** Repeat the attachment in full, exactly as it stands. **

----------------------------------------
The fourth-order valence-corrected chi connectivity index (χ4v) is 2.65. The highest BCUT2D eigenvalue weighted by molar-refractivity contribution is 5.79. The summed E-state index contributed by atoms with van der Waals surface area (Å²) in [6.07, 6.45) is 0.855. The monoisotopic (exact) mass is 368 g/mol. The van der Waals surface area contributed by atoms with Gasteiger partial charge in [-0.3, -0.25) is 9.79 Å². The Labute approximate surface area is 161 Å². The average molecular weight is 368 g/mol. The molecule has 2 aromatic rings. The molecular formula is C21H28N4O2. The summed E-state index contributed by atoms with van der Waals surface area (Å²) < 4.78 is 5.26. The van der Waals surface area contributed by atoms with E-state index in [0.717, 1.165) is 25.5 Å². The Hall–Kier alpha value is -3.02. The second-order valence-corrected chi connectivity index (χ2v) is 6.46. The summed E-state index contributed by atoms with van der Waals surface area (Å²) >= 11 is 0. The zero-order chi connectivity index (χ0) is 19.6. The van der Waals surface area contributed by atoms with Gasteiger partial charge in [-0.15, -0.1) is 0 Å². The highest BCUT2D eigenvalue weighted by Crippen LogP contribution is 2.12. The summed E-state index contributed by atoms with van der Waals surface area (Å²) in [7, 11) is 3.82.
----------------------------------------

The fourth-order valence-corrected chi connectivity index (χ4v) is 2.65. The highest BCUT2D eigenvalue weighted by molar-refractivity contribution is 5.79. The summed E-state index contributed by atoms with van der Waals surface area (Å²) in [6.07, 6.45) is 0.855. The monoisotopic (exact) mass is 368 g/mol. The van der Waals surface area contributed by atoms with Gasteiger partial charge in [-0.3, -0.25) is 9.79 Å². The Labute approximate surface area is 161 Å². The average molecular weight is 368 g/mol. The molecule has 2 aromatic rings. The molecular formula is C21H28N4O2. The summed E-state index contributed by atoms with van der Waals surface area (Å²) < 4.78 is 5.26. The van der Waals surface area contributed by atoms with E-state index in [0.717, 1.165) is 25.5 Å². The Hall–Kier alpha value is -3.02. The second-order valence-corrected chi connectivity index (χ2v) is 6.46. The summed E-state index contributed by atoms with van der Waals surface area (Å²) >= 11 is 0. The zero-order chi connectivity index (χ0) is 19.6. The van der Waals surface area contributed by atoms with Gasteiger partial charge in [-0.15, -0.1) is 0 Å². The highest BCUT2D eigenvalue weighted by Crippen LogP contribution is 2.12. The summed E-state index contributed by atoms with van der Waals surface area (Å²) in [7, 11) is 3.82.